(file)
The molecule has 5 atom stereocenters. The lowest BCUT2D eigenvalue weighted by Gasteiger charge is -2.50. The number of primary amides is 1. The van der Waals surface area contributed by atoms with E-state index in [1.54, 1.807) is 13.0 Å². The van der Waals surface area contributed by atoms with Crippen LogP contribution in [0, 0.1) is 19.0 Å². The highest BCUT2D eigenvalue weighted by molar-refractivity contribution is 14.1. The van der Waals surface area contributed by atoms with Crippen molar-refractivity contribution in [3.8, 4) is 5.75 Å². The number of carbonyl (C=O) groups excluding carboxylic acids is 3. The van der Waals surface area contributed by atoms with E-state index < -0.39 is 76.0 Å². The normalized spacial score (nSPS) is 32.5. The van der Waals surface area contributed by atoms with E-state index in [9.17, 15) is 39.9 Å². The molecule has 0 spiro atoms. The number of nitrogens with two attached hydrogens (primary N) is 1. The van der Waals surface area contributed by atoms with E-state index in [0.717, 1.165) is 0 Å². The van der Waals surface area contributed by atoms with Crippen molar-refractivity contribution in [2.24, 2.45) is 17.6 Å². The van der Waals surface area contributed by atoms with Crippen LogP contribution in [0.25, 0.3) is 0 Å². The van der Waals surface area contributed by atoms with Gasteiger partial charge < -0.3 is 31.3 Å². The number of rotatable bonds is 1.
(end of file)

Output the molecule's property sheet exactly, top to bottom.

The molecule has 5 atom stereocenters. The lowest BCUT2D eigenvalue weighted by Gasteiger charge is -2.50. The number of primary amides is 1. The van der Waals surface area contributed by atoms with E-state index in [1.54, 1.807) is 13.0 Å². The van der Waals surface area contributed by atoms with Crippen LogP contribution in [0, 0.1) is 19.0 Å². The highest BCUT2D eigenvalue weighted by molar-refractivity contribution is 14.1. The van der Waals surface area contributed by atoms with Crippen molar-refractivity contribution in [3.8, 4) is 5.75 Å². The number of carbonyl (C=O) groups excluding carboxylic acids is 3. The van der Waals surface area contributed by atoms with E-state index < -0.39 is 76.0 Å². The normalized spacial score (nSPS) is 32.5. The van der Waals surface area contributed by atoms with E-state index in [9.17, 15) is 39.9 Å². The molecule has 0 spiro atoms. The number of nitrogens with two attached hydrogens (primary N) is 1. The van der Waals surface area contributed by atoms with E-state index in [0.717, 1.165) is 0 Å². The van der Waals surface area contributed by atoms with Crippen molar-refractivity contribution in [2.24, 2.45) is 17.6 Å². The van der Waals surface area contributed by atoms with Crippen LogP contribution in [0.25, 0.3) is 0 Å². The van der Waals surface area contributed by atoms with Gasteiger partial charge < -0.3 is 31.3 Å². The number of rotatable bonds is 1.